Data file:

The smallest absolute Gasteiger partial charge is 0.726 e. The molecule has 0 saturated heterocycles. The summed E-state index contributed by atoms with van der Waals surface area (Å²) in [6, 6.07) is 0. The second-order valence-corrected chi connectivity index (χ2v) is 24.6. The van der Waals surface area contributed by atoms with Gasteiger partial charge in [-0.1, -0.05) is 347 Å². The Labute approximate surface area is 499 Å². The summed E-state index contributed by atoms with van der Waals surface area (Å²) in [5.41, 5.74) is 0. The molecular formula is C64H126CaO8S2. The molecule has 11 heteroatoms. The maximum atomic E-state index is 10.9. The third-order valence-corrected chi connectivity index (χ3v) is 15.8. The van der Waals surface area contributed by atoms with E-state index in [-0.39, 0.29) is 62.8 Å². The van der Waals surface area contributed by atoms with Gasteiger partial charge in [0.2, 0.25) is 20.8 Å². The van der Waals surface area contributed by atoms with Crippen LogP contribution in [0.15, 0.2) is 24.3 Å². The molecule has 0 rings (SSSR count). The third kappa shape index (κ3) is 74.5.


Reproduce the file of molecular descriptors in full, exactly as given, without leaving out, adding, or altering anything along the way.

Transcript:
The smallest absolute Gasteiger partial charge is 0.726 e. The molecule has 0 saturated heterocycles. The summed E-state index contributed by atoms with van der Waals surface area (Å²) in [6, 6.07) is 0. The second-order valence-corrected chi connectivity index (χ2v) is 24.6. The van der Waals surface area contributed by atoms with Gasteiger partial charge in [-0.1, -0.05) is 347 Å². The Labute approximate surface area is 499 Å². The summed E-state index contributed by atoms with van der Waals surface area (Å²) in [5.41, 5.74) is 0. The molecular formula is C64H126CaO8S2. The molecule has 11 heteroatoms. The maximum atomic E-state index is 10.9. The third-order valence-corrected chi connectivity index (χ3v) is 15.8. The van der Waals surface area contributed by atoms with E-state index in [-0.39, 0.29) is 62.8 Å². The van der Waals surface area contributed by atoms with Gasteiger partial charge in [0.2, 0.25) is 20.8 Å². The van der Waals surface area contributed by atoms with Crippen LogP contribution in [0.15, 0.2) is 24.3 Å². The molecule has 0 rings (SSSR count). The third kappa shape index (κ3) is 74.5.